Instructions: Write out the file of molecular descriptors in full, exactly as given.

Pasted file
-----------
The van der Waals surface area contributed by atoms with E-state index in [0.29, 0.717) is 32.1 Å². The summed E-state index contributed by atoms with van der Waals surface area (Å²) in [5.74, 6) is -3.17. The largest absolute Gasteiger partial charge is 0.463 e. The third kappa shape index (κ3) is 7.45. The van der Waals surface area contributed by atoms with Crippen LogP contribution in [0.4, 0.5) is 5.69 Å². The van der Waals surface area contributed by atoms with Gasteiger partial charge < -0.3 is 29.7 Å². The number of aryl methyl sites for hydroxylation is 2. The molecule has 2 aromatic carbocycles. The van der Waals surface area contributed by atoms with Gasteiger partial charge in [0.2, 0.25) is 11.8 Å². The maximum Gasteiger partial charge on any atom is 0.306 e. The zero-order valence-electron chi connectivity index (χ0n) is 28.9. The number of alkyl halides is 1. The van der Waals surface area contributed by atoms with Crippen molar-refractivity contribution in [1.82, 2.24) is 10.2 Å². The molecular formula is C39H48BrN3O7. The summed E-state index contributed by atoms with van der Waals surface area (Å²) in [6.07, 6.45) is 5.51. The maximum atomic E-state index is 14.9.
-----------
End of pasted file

The van der Waals surface area contributed by atoms with E-state index in [0.29, 0.717) is 32.1 Å². The summed E-state index contributed by atoms with van der Waals surface area (Å²) in [5.74, 6) is -3.17. The largest absolute Gasteiger partial charge is 0.463 e. The third kappa shape index (κ3) is 7.45. The van der Waals surface area contributed by atoms with Crippen LogP contribution in [0.4, 0.5) is 5.69 Å². The van der Waals surface area contributed by atoms with Gasteiger partial charge < -0.3 is 29.7 Å². The number of aryl methyl sites for hydroxylation is 2. The molecule has 2 aromatic carbocycles. The van der Waals surface area contributed by atoms with Gasteiger partial charge in [0.2, 0.25) is 11.8 Å². The maximum Gasteiger partial charge on any atom is 0.306 e. The zero-order valence-electron chi connectivity index (χ0n) is 28.9. The number of alkyl halides is 1. The van der Waals surface area contributed by atoms with Crippen molar-refractivity contribution in [1.82, 2.24) is 10.2 Å². The molecular formula is C39H48BrN3O7. The summed E-state index contributed by atoms with van der Waals surface area (Å²) in [6.07, 6.45) is 5.51. The maximum atomic E-state index is 14.9.